Conclusions
In RA patients with inadequate response to methotrexate, tocilizumab added to methotrexate more rapidly suppressed inflammation than tocilizumab switched from methotrexate, leading to superior clinical efficacy and prevention of joint destruction.
Trial registration number
NCT01120366.
doi:10.1136/annrheumdis-2015-208426
PMCID: PMC5099201  PMID: 26733110
Rheumatoid Arthritis; DMARDs (biologic); Treatment; Disease Activity
8.  Genome-wide DNA methylation analysis in multiple tissues in primary Sjögren's syndrome reveals regulatory effects at interferon-induced genes 
Annals of the Rheumatic Diseases  2016;75(11):2029-2036.
Objectives
Increasing evidence suggests an epigenetic contribution to the pathogenesis of autoimmune diseases, including primary Sjögren's Syndrome (pSS). The aim of this study was to investigate the role of DNA methylation in pSS by analysing multiple tissues from patients and controls.
Methods
Genome-wide DNA methylation profiles were generated using HumanMethylation450K BeadChips for whole blood, CD19+ B cells and minor salivary gland biopsies. Gene expression was analysed in CD19+ B cells by RNA-sequencing. Analysis of genetic regulatory effects on DNA methylation at known pSS risk loci was performed.
Results
We identified prominent hypomethylation of interferon (IFN)-regulated genes in whole blood and CD19+ B cells, including at the genes MX1, IFI44L and PARP9, replicating previous reports in pSS, as well as identifying a large number of novel associations. Enrichment for genomic overlap with histone marks for enhancer and promoter regions was observed. We showed for the first time that hypomethylation of IFN-regulated genes in pSS B cells was associated with their increased expression. In minor salivary gland biopsies we observed hypomethylation of the IFN-induced gene OAS2. Pathway and disease analysis resulted in enrichment of antigen presentation, IFN signalling and lymphoproliferative disorders. Evidence for genetic control of methylation levels at known pSS risk loci was observed.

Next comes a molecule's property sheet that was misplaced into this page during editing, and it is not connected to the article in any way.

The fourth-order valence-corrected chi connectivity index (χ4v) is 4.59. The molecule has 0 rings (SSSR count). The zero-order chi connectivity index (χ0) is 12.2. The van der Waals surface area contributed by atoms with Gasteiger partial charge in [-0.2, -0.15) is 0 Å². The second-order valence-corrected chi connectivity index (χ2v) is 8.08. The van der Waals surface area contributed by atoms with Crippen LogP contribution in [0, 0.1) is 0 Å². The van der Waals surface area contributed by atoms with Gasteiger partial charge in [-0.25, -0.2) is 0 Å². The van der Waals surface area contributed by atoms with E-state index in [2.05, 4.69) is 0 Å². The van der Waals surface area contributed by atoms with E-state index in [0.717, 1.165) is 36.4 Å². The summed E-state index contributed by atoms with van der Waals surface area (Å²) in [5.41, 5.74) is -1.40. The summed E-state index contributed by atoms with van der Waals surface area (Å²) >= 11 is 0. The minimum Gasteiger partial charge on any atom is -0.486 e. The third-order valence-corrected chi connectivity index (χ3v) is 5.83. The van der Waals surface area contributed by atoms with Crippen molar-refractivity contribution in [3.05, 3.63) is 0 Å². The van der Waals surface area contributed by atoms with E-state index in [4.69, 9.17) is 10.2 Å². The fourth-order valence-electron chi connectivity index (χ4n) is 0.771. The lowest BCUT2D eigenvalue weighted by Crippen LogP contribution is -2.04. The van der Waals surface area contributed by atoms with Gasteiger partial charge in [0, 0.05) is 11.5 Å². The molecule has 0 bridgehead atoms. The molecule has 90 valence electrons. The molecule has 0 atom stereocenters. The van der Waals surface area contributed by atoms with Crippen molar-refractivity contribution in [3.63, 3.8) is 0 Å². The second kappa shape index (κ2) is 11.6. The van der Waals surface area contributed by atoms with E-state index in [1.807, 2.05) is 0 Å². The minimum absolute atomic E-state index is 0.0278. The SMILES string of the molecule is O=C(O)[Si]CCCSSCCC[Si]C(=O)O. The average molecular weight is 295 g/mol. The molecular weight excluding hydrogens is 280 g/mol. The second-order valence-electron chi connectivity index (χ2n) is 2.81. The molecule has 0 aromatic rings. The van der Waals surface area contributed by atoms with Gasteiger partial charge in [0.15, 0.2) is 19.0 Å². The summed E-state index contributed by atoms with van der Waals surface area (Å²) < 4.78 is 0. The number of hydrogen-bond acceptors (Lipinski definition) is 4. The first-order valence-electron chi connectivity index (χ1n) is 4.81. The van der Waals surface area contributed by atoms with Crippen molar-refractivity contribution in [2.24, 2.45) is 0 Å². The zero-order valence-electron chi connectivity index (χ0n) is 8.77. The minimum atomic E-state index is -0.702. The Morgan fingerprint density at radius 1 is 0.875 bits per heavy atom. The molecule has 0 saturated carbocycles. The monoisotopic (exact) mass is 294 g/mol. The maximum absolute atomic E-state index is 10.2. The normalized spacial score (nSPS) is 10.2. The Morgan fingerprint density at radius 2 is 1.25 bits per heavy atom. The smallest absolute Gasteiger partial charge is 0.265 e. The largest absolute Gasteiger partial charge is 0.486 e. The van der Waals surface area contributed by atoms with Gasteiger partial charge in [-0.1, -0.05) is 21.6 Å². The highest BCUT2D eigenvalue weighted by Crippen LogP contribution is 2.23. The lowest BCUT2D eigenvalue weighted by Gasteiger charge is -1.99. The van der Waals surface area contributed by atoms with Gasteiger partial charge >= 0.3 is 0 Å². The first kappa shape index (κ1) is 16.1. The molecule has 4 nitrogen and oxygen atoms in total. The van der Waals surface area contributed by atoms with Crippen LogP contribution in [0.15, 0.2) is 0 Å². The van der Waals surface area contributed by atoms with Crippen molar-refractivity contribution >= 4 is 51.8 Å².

Conclusions
Our study highlights the role of epigenetic regulation of IFN-induced genes in pSS where replication is needed for novel findings. The association with altered gene expression suggests a functional mechanism for differentially methylated CpG sites in pSS aetiology.
doi:10.1136/annrheumdis-2015-208659
PMCID: PMC5099203  PMID: 26857698
Sjøgren's Syndrome; B cells; Autoimmunity; Gene Polymorphism
9.  Dipeptidyl peptidase-4 inhibitors in type 2 diabetes may reduce the risk of autoimmune diseases: a population-based cohort study 
Annals of the rheumatic diseases  2014;74(11):1968-1975.
Objective
Dipeptidyl peptidase-4 (DPP4), also known as CD26, is a transmembrane glycoprotein which has a co-stimulatory function in the immune response. DPP4 inhibitors (DPP4i) are oral glucose-lowering drugs for type 2 diabetes mellitus (T2DM). This study evaluated the risk of incident rheumatoid arthritis (RA) and other autoimmune diseases (AD) such as systemic lupus erythematosus, psoriasis, multiple sclerosis, and inflammatory bowel disease, associated with DPP4i in patients with T2DM.
Methods
Using U.S. insurance claims data (2005–2012), we conducted a population-based cohort study that included initiators of combination therapy with DPP4i (DPP4i plus metformin) and non-DPP4i (non-DPP4i plus metformin). RA and other AD were identified with ≥2 diagnoses and ≥1 dispensing for AD-specific immunomodulating drugs or steroids. Composite AD includes RA or other AD. Propensity score (PS)-stratified Cox proportional hazards models compared the risk of AD in DPP4i initiators vs. non-DPP4i, controlling for potential confounders.
Results
After asymmetric trimming on the PS, 73,928 patients with T2DM starting DPP4i combination therapy and 163,062 starting non-DPP4i combination therapy were selected. Risks of incident RA and composite AD were lower in the DPP4i group vs. non-DPP4i with the PS-stratified hazard ratio of 0.66 (95% CI 0.44–0.99) for RA, 0.73 (0.51–1.03) for other AD, and 0.68 (95% CI 0.52–0.89) for composite AD.
Conclusions
In this large cohort of diabetic patients, those initiating DPP4i combination therapy appear to have a decreased risk of incident AD including RA compared to those initiating non-DPP4i combination therapy. These results may suggest possible pharmacologic pathways for prevention or treatment of AD.
doi:10.1136/annrheumdis-2014-205216
PMCID: PMC4263684  PMID: 24919467
dipeptidyl peptidase-4 inhibitors; autoimmune disease; rheumatoid arthritis; inflammatory bowel disease; psoriasis; multiple sclerosis; systemic lupus erythematosus; type 2 diabetes
10.  Defining the role of Porphyromonas gingivalis peptidylarginine deiminase (PPAD) in rheumatoid arthritis through the study of PPAD biology